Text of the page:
A bitterly disappointed Benji Marshall says the Kiwis face a long wait until they can make amends for their disappointing Four Nations showing with an improved performance at the 2013 World Cup.

New Zealand's only win at the tournament came against an undermanned Wales, a result that was bookended by heavy losses to Four Nations finalists Australia and England.

However, the Kiwi skipper said the contribution of the seven youngsters who debuted in 2011 would hold his side in good stead as they built towards defending their World Cup title in the UK.

Kevin Locke, Russell Packer, Alex Glenn and Gerard Beale are among the New Zealand players who made their Test debuts since the end of the NRL season in something of a baptism of fire.

"The worst part is we didn't play to anywhere near our potential - that's the hardest thing to swallow. Execution was a big thing. The things we wanted to do, we were doing the opposite," Marshall said of New Zealand's poor showing.

"This whole tour has not been where we wanted to be in terms of success, but in terms of the development of our younger players, as captain, I'm very proud of how they've performed throughout the tournament."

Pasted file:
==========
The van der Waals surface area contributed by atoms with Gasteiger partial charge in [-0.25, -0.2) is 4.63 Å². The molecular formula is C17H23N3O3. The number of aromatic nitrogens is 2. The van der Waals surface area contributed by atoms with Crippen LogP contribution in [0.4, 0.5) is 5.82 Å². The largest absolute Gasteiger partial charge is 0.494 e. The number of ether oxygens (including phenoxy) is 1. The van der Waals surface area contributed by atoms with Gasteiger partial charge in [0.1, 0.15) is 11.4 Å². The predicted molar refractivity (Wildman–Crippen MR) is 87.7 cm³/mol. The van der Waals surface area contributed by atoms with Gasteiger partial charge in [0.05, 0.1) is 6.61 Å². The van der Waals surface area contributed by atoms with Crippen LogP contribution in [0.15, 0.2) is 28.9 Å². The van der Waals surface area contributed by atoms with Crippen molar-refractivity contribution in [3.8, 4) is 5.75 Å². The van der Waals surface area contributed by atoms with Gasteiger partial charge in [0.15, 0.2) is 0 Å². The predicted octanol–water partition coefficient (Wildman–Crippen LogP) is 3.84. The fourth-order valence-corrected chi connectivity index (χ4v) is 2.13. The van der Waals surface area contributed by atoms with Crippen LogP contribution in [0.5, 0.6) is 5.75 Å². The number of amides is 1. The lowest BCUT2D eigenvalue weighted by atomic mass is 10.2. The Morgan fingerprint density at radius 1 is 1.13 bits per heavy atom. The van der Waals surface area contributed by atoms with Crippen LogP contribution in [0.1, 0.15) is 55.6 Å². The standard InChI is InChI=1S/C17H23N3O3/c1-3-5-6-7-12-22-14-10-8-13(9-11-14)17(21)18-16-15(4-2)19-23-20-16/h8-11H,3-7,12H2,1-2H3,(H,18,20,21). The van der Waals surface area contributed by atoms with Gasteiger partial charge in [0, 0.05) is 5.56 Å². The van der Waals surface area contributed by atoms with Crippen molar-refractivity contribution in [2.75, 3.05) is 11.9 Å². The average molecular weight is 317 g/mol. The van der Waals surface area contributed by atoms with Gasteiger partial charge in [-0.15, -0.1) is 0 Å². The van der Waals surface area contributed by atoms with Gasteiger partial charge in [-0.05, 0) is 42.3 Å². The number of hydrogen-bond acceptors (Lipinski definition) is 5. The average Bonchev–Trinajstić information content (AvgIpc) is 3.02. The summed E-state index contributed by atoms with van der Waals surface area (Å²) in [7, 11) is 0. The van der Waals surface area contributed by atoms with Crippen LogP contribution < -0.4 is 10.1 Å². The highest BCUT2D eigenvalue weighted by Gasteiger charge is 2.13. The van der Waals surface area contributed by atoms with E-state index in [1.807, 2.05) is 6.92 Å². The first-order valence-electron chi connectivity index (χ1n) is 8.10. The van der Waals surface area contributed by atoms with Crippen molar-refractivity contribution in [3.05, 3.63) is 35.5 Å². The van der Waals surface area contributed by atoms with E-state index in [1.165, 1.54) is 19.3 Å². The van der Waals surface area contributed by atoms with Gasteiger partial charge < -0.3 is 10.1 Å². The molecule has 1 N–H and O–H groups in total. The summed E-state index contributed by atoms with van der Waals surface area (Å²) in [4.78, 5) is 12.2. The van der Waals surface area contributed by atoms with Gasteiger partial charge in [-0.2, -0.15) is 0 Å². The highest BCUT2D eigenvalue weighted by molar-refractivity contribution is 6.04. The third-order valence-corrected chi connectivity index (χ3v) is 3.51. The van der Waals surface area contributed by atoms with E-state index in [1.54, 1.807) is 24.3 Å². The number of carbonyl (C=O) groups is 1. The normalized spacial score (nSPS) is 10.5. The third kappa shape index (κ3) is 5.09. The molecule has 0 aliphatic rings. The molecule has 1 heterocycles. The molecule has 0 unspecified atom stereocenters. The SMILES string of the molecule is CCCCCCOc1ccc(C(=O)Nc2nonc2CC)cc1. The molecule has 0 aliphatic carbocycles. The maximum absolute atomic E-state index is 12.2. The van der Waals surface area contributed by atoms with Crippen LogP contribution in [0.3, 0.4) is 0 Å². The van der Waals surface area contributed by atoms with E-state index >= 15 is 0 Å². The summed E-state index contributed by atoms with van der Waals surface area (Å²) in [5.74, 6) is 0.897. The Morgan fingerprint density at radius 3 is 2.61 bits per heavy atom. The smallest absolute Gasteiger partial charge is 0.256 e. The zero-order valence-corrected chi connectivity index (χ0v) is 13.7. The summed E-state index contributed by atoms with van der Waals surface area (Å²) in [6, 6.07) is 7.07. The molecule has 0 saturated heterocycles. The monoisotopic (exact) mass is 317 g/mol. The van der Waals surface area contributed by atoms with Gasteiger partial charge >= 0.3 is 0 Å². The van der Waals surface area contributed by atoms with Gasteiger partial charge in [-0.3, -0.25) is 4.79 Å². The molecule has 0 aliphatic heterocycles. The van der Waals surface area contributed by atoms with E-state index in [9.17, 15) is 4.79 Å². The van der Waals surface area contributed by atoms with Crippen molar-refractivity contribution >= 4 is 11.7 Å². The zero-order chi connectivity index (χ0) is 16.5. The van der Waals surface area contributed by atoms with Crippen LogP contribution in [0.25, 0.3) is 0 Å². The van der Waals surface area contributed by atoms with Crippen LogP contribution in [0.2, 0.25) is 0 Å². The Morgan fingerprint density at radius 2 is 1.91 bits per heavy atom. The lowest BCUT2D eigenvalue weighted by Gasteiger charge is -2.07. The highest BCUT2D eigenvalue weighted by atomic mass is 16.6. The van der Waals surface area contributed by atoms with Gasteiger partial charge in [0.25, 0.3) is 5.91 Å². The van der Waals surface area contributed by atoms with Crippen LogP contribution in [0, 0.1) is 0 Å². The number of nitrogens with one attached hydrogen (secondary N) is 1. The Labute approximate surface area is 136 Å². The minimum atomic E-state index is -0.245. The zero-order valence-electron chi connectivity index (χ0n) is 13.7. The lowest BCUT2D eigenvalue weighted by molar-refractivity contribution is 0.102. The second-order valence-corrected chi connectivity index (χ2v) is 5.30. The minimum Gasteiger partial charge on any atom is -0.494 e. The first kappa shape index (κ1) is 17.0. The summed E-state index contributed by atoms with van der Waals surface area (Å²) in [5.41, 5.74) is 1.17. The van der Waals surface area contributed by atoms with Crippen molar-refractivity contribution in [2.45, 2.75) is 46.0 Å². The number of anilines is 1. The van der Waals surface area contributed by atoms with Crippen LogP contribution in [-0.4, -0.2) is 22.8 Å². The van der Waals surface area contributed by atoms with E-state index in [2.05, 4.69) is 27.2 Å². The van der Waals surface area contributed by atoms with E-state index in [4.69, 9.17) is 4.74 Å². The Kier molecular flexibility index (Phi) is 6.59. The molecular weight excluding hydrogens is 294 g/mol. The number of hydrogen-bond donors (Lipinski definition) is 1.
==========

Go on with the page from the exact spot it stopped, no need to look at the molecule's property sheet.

Meanwhile, New Zealand coach Stephen Kearney and hooker Thomas Leuluai have backed England's chances of beating Australia in the Four Nations final.

Wigan-based Leuluai, who knows more about the English side's potential than any of his New Zealand teammates, said he was expecting England to cause an upset and defeat the Kangaroos in Saturday's decider at Elland Road.

"England have got a big forward pack that really dominates - they're experienced warhorses and if they can do that again, they're a big chance," Leuluai said after the Kiwis lost 28-6 on Saturday to bow out of the tournament.

He also tipped Wigan teammate Sam Tomkins to cause the Kangaroos plenty of trouble after the England fullback ran rings around the Kiwis at the KC Stadium in Hull.

"He's probably going to be the main threat," Leuluai said. "We'd watched videos of him all week so we knew what he could do, but we still couldn't stop him. He's a special player and I guess I found out tonight that I'm glad he's normally on my side."

Kearney also spruiked England's prospects, admitting his side's indiscipline had cost them and allowed England to execute a "perfect game plan".

"England were a bit unlucky last week, but they backed up that performance with a really polished one tonight," he said.

"Admittedly we assisted them in a number of areas, but if they go into next weekend's game with that sort of attitude, I'm sure they'll challenge Australia."